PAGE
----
Dear Bird Folks,
What is the dealeo with bird watchers and the word “ivory”? A few years ago they got all worked up over a possible sighting of an Ivory-billed Woodpecker. This past week there were stories in The Boston Globe, the Cape Cod Times, and on TV about an Ivory Gull that once again has birders in a tizzy. Are we going to have to go through this hoopla every time a bird with “ivory” in its name makes an appearance?
– Todd, Hyannis, MA
Calm down, Todd,
Give us a break, will ya? We’re bird watchers. Birds are what we are supposed to get worked up over. I know studying birds may not be as important as sitting on the couch watching American Idol, but it’s what we do. And while I admit that bird watchers are a bit odd, I don’t know a single one of them who uses the words “dealeo,” “tizzy,” or “hoopla.” Even we aren’t that weird. Just thought I’d point that out.
I have to agree with you about one thing, though. The Ivory Gulls did grab a lot of media attention, more than most bird sightings usually do. But I think the timing had something to do with it. The sightings happened between the swearing-in of the new president and the upcoming Super Bowl. So it was kind of a slow news time. Actually, it’s a good thing these gulls arrived when they did or we would have to listen to more stories about which dresses were worn at the inaugural balls. You should thank these gulls for showing up.
For those of you who missed the gull media blitz, here’s the scoop. Last week, perhaps for the first time ever, two adult Ivory Gulls were spotted in Massachusetts (one in Gloucester and one in Plymouth Harbor). As their name implies, Ivory Gulls are white. But they are not ivory white, they are bright white, gleaming white, snow white (only without the seven dwarfs). The white seems to glow off them. I think the only things I’ve ever seen that are whiter than these Ivory Gulls are my cousins in Ireland.
The reason why the Ivory Gull is white has to do with its environment. This bird is normally found in the distant polar regions of the Northern Hemisphere. It lives in parts of Canada that are so far north that even Canadians don ‘t know about these places. This gull only wants to be around snow and ice and will even build its nests above glaciers. When feeding it likes to hang around pack ice, eating fish that also like to hang around pack ice. The white plumage allows the bird to totally blend in with the surrounding snow. The only parts of the bird that aren’t white are its small black feet, dark eyes, and a bill that is blue, probably from being cold all the time.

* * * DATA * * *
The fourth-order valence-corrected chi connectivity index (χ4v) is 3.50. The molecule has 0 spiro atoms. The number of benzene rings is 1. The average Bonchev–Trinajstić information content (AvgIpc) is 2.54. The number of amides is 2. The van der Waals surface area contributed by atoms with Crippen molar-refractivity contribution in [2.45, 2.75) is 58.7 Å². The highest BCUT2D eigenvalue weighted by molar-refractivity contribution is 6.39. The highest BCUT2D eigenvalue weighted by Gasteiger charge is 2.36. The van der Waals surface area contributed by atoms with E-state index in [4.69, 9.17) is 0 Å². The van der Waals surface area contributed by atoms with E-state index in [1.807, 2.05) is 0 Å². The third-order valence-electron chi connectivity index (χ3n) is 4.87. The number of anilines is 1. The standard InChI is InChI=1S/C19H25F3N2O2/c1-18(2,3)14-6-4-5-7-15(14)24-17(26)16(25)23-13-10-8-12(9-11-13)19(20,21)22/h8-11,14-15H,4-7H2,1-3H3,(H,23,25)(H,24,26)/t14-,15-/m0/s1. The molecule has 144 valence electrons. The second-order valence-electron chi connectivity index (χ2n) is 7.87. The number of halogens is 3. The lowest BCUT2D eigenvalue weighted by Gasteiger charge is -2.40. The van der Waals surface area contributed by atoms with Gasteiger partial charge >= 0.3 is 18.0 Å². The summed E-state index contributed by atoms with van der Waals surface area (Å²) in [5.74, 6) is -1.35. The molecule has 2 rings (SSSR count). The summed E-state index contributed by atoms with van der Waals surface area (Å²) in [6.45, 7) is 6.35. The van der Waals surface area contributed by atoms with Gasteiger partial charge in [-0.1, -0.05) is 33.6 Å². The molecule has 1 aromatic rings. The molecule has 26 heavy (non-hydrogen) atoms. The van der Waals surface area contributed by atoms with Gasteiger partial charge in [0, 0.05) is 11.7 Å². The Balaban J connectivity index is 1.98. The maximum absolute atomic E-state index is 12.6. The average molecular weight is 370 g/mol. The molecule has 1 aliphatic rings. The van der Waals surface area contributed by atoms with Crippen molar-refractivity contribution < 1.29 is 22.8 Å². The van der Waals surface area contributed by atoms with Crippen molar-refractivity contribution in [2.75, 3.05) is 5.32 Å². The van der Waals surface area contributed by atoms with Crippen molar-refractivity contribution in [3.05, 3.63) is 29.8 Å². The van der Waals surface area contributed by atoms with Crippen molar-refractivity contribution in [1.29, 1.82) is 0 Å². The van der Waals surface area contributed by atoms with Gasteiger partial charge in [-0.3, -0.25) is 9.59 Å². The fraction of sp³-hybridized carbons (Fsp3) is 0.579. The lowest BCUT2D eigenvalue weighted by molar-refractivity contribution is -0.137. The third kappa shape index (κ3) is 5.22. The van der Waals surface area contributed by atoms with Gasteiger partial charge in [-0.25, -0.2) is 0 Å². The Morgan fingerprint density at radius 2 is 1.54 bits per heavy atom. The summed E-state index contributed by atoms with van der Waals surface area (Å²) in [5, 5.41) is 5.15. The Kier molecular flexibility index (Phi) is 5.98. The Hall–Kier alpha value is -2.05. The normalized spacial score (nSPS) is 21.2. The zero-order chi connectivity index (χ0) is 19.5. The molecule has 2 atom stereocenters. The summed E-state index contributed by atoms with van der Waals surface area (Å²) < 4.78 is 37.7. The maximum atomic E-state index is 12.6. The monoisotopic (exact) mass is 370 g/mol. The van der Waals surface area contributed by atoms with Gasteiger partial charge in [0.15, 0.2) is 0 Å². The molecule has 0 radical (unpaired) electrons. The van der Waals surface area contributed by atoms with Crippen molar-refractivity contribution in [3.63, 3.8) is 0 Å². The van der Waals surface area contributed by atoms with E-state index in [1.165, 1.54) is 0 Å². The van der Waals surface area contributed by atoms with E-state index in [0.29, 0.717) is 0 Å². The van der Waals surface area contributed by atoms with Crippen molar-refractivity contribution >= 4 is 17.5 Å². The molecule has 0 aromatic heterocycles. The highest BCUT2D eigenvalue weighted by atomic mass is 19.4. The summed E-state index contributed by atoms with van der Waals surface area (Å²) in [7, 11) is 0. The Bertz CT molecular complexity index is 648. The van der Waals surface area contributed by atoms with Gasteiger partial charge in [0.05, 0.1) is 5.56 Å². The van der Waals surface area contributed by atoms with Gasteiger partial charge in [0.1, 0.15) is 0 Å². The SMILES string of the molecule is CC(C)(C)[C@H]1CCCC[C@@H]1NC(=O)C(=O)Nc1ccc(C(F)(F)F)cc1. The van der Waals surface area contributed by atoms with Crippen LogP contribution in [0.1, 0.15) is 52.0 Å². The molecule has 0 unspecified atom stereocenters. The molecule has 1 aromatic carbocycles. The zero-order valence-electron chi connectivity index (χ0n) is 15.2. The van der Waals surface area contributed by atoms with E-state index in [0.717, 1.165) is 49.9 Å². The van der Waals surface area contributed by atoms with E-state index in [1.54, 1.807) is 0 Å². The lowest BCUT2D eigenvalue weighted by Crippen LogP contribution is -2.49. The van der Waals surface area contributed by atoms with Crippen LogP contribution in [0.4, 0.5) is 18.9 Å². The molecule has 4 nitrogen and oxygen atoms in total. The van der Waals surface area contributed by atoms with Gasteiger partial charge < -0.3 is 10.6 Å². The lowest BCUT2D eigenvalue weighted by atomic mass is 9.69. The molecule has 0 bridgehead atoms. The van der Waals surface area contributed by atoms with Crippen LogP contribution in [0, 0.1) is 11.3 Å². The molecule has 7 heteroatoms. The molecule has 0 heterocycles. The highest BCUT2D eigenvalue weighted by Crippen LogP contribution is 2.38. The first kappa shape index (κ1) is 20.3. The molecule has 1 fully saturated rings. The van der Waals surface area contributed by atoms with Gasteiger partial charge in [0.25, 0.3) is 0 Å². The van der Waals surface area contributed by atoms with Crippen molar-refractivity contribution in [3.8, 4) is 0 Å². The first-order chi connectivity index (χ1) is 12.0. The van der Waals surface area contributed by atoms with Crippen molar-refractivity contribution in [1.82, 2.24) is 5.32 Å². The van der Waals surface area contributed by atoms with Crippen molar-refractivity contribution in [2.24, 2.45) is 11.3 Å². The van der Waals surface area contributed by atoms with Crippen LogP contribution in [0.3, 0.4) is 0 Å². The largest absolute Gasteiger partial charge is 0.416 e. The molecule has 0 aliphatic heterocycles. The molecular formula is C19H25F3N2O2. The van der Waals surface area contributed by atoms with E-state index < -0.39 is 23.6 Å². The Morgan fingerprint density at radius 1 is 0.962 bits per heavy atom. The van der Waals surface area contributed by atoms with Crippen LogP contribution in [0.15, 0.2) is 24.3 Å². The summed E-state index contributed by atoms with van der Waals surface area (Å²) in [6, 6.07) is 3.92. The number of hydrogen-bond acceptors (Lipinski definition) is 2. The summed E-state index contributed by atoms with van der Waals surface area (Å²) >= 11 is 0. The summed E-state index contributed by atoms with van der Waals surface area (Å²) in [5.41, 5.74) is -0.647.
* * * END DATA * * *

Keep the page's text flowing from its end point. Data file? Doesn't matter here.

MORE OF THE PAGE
In addition to eating ice-loving fish, the Ivory Gull does what any self-respecting gull would do, it scavenges. However, there are no landfills or McDonald’s parking lots to mooch off of where this bird calls home. So instead it searches for leftover seals. Polar bears are good at catching seals and Ivory Gulls are good at cleaning up after polar bears.
While most unusual avian visitors are a challenge to photograph, the Ivory Gull is more than cooperative when it comes to posing for pictures. Since it rarely sees people, it doesn’t have any reason to avoid us. The day my friend, Fahy, and I went to see the bird in Plymouth Harbor there was a wall of photographers already there ahead of us. I immediately focused my binoculars on the same location that the photographers had their cameras trained on. I saw loons, golden-eyes and Buffleheads, but no gull. Swell. I had missed another cool bird. As I stood there with the usual dopey look on my face, a very nice lady from Western Mass. walked up to me and asked: “Are you looking for the gull?” I politely replied: “Yes,” but I was thinking: “Well, duh! I’m not here looking for Plymouth Rock.” She said: “Just look down,” but I know she was thinking: “You stink at birding.” I looked down and there, standing two feet in front of the photographers, was the Ivory Gull. The bird, which truly was as shockingly white as the books claim, had zero fear of the odd-looking humans and their cameras. Why weren’t the photo folks taking its picture? Since the gull was so tame, they had taken all pictures they needed in the first two minutes and now were entertaining themselves by shooting pics of loons, golden-eyes and Buffleheads. Remember, they were photographers and not birders. The birders never stopped studying the bird.
The excitement caused by the visit of the two Ivory Gulls has nothing to do with the word “ivory,” Todd. It has to do with seeing a bird that normally lives in extremely remote locations and even in those locations it is rare due to a declining population. For many birders, even hardcore birders, this may be their only chance to ever see this beautiful bird, which may one day only be found in museums. And speaking of museums, they should build one to keep words that no one ever uses anymore. You know, words like dealeo, tizzy and hoopla.